Best for Recovering from an Injury- Elliptical Machine

If you have recently hurt your knee or hip, jumping on a treadmill is not a good idea. You can make your injury worse! It is a much better idea to get your workout on an elliptical if you have recently hurt yourself. Even on this machine you still need to take it easy and be careful not to move wrong or push your body too hard. In general, ellipticals are recommended over treadmills for people who are recovering from an injury but still need some safe exercise.

Pros and Cons of Ellipticals and Treadmills Compared

Elliptical Pros

  • No impact workout good for injury recovery
  • Upper and lower body targeted
  • Less expensive than a treadmill
  • Can move both directions working all leg muscles and butt

Treadmills Pros

  • Great for race training
  • Helps with running form
  • Can incline to simulate uphill running
  • Will improve running speed more than elliptical

Elliptical Cons

  • Does not strength train legs as much as the treadmill
  • Does not incline
  • Mileage tracking is not accurate
  • Not as good for runners

Treadmill Cons

  • A good one will cost more than the same quality elliptical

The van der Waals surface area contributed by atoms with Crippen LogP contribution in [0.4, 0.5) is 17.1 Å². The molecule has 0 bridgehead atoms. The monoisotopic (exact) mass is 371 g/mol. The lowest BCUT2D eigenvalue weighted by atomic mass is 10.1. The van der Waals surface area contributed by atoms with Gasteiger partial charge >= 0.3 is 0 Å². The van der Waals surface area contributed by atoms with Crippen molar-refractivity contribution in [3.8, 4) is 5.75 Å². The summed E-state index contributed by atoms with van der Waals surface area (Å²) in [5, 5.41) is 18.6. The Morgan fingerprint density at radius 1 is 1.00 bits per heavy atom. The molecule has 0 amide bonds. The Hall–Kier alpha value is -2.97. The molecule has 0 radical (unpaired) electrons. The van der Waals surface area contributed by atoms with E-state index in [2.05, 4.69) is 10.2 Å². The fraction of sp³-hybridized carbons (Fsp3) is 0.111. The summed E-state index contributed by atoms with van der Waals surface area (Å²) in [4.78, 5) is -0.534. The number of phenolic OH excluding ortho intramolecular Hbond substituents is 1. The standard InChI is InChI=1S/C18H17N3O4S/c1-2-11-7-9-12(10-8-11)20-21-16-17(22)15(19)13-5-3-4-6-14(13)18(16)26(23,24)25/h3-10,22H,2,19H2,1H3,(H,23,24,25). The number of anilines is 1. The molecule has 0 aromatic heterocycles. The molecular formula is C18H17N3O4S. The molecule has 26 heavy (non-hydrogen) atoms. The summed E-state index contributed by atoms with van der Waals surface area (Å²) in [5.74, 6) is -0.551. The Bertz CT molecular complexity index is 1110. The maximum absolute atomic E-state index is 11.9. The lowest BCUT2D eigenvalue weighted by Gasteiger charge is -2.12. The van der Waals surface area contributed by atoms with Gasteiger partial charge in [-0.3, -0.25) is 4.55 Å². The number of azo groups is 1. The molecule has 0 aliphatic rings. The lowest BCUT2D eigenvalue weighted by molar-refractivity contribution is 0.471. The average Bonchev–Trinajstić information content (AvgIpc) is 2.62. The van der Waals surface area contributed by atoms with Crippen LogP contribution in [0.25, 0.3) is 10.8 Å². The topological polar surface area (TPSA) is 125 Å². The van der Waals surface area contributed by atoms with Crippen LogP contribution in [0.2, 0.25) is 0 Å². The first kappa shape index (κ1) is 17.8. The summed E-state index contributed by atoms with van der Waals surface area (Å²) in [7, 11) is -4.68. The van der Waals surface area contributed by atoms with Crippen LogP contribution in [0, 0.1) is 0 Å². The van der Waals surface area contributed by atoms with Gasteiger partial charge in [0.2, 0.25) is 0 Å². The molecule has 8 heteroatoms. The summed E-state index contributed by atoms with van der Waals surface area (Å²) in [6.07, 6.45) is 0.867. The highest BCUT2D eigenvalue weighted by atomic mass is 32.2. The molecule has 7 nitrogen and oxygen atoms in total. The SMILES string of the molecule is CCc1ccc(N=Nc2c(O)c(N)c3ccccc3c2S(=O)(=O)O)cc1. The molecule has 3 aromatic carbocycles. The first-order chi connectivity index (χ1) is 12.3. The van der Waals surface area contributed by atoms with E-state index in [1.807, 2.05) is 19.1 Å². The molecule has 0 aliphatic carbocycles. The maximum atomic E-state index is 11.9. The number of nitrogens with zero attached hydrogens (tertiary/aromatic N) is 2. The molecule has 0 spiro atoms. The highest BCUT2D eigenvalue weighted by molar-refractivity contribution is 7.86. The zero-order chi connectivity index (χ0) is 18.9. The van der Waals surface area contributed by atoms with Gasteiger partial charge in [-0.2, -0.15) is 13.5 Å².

• More impact training can be harder on joints
  • Not as good for beginners because it can be way more intense
  • A bigger machine takes up more space (unless it is a folding treadmill)

Alternatives to Ellipticals and Treadmills

Both machines are popular and great at providing a safe workout. Some people are more suited to one or the other, but there are plenty of alternatives to these machines if you simply can’t decide on one or the other.

Actually running– Put on some running tights and get out of the house! Find a trail or a quiet street and just start running. This is a great workout for your entire body and will help you lose weight just like a cardio machine. Running has the added benefit of scenery and fresh air. If you have never really been a runner, check out our guide on how to start running!